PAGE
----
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Four Steps to a Better Board, Part 3: Marshal Your Members

Take another step toward a high-performance board with part three of our Better Board primer, from the GCN Nonprofit Consulting Group team. In this step learn how to secure the human resources you need by analyzing your assets, determining your needs, and filling in the gaps.

GCN's approach to board development follows four steps:

1. Determine the focus of the board
2. Establish the board’s organization structure
3. Secure needed board member resources
4. Support working relationships among board members & key staff

This article focuses on securing needed human resources to meet the governance responsibilities outlined in steps one and two. 

Once your board has determined its focus and developed the structure, it needs to meet that focus, the next step is to identify and secure board members with the skills, experience, and diversity to govern.

To do that, we’ll follow these steps:

  • Develop a matrix of existing board resources and needs to be filled
  • Determine the size of the governance board
  • Assign recruitment responsibility to a committee
  • Recruit and orient new board members
  • Assign new board members according to their interests and capabilities

Needs Assessment

The first step is to assess what your board has, and what it needs, to complete its governance work. Try listing needed skills, experience and diversity on the vertical axis of a spreadsheet, and the names of current board members on the horizontal axis. You can than check off the qualities your current board possesses, and set about recruiting for those qualities left unchecked.

Board Size

These qualities are your primary board recruitment goals, but quantity must also be considered. Your board should be large enough to fulfill committee and task force work without overburdening individual board members, but not so large that board members will be left uninvolved. There is also the distinction to be made between governing members, who make decisions for the nonprofit, and volunteer support. Often, people willing to donate their talents to a nonprofit don’t want to attend monthly meetings or take on the responsibility of overseeing a nonprofit. These volunteers should be regarded as valuable committee members and advisory board members, with the potential to become governance board members in the future.

Your board should be able to attract and maintain a board that supports your organization’s work and meets the needs of individual board members.

Recruitment Responsibilities

Though it’s the responsibility of all board members and the executive director to recruit new board members, you’ll need to assign responsibility for managing the recruitment process to a Governance or Board Development committee, or, in the case of a smaller board, a task ream assigned by the Executive Committee.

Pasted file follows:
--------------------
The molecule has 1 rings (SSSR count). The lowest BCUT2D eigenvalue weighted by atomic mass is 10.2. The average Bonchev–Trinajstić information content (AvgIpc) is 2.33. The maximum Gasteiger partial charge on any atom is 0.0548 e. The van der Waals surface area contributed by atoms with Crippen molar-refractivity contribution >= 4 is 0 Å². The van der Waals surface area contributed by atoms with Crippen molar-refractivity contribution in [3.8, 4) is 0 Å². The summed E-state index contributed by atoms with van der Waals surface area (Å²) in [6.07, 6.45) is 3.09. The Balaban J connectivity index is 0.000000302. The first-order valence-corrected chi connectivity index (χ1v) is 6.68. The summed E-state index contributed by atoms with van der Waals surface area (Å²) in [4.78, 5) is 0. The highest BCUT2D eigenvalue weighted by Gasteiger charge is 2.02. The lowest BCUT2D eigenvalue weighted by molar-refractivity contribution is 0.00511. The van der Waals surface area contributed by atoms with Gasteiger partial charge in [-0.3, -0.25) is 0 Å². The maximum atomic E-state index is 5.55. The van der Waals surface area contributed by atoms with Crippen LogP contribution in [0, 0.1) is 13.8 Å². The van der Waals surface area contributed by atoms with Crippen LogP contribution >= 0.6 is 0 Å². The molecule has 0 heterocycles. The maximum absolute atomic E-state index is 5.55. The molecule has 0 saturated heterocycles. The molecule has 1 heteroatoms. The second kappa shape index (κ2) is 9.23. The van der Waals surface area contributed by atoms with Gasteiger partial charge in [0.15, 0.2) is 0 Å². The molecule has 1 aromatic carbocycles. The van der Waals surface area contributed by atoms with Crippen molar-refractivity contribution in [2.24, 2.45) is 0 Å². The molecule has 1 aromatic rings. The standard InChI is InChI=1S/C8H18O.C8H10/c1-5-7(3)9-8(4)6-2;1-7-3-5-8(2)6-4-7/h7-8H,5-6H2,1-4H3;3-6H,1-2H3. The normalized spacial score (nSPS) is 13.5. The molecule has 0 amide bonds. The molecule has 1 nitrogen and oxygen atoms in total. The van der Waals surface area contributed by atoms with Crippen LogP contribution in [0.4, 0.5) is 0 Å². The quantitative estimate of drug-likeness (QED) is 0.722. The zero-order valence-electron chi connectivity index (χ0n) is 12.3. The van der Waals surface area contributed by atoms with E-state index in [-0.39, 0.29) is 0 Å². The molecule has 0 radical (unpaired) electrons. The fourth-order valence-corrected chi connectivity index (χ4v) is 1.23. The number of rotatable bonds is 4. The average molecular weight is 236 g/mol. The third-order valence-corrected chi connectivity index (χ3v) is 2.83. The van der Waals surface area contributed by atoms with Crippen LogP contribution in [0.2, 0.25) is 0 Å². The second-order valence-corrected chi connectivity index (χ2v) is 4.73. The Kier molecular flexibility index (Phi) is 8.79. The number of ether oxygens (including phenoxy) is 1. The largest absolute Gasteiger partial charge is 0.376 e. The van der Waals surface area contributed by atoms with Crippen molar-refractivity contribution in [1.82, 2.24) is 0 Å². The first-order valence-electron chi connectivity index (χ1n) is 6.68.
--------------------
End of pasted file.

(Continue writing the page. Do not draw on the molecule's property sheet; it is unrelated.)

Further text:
The Board Development committee will establish the process through which board members and the executive director recruit and select new members, and support each recruiter’s efforts, and bring recruits to the board for a vote. This process should be well-defined, including an approach to identifying, screening, interviewing, and selecting new board members, as well as a specific number of new board members needed.


Once new board members have agreed to join, there should be an established orientation process to fill in new board members on how the organization functions, their role as board members, and the kinds of work they can get involved in. Typically, this too is the responsibility of the Governance or Board Development committee. There should be a section in the Board Governance Manual that outlines the orientation process, and each new board member should also be familiarized with the nonprofit’s by-laws.

New Member Assignments

Finally, new board members need to be assigned, or assign themselves, to one or more board committees. Match new board members to committee assignments that meets their interests, skills and experiences, but also supports the vital work needed to meet governance responsibilities.

When you follow the above steps, your board should be able to attract and maintain a board that supports your organization’s work and meets the needs of individual board members.

Working with a diverse group of organizations, GCN’s Nonprofit Consulting Group team is uniquely positioned to help nonprofit and philanthropic leaders build strong organizations that accelerate growth and social impact through a broad range of projects that help build capacity, navigate change, and maximize impact. Learn more at GCN.org/Nonprofit-Consulting-Group and contact us at [email protected]

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